Open Access

Prevalence and factors that influence smokeless tobacco use among adults in pastoralist communities of Borena Zone, Ethiopia: mixed method study

  • Edao Sinba Etu1Email author,
  • Desta Hiko Gemeda2 and
  • Mamusha Aman Hussen3
Tobacco Induced Diseases201715:1

https://doi.org/10.1186/s12971-016-0106-7

Received: 23 March 2016

Accepted: 14 December 2016

Published: 5 January 2017

Abstract

Background

Deaths due to tobacco consumption are on the rise, from 5.4 million in 2005 to 6.4 million in 2015 and 8.3 million in 2030 of which more than 80% will be in developing countries. Smokeless tobacco use is a significant health risk and cause of disease. Over 300 million people use smokeless tobacco worldwide. More than 250 million adult smokeless tobacco users are in low- and middle-income countries, the total burden of smokeless tobacco use is likely to be substantial. In Ethiopia, nationally representative data on the smokeless tobacco use is not available. Most studies conducted in the country focused on cigarette smoking.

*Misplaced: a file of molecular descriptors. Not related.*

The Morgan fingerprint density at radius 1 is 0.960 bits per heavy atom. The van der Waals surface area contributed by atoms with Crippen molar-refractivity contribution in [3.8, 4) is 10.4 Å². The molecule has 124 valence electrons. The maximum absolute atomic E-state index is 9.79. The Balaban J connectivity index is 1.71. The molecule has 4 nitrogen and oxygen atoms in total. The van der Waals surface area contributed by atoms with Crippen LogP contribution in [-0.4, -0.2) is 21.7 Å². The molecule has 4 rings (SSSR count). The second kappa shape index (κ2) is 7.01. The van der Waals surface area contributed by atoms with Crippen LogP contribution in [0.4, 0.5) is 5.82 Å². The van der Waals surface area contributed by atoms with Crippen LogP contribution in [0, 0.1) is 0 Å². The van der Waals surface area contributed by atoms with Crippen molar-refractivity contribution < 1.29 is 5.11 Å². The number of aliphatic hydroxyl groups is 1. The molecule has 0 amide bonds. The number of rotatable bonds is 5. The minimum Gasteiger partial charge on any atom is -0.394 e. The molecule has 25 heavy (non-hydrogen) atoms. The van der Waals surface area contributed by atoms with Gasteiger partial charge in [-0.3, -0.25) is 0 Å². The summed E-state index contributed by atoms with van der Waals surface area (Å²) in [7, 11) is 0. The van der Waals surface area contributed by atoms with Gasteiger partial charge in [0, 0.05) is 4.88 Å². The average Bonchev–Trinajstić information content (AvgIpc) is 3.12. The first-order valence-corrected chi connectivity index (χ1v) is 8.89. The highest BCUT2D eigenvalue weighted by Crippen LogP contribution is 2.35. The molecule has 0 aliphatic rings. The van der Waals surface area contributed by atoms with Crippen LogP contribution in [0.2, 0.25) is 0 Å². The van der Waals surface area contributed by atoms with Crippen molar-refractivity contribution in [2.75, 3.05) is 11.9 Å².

Method

A community based cross-sectional study using quantitative and qualitative approaches was conducted from September 14–29, 2015. The study was conducted among adults in pastoralist communities in Borena zone, Ethiopia. A total of 634 households were selected randomly for interview. An interviewer-administered questionnaire and in-depth interview guide was used to assess adults’ practice, attitude, knowledge, and perception on Smokeless Tobacco use. Logistic regression was used to assess association between dependent and independent variables.

Result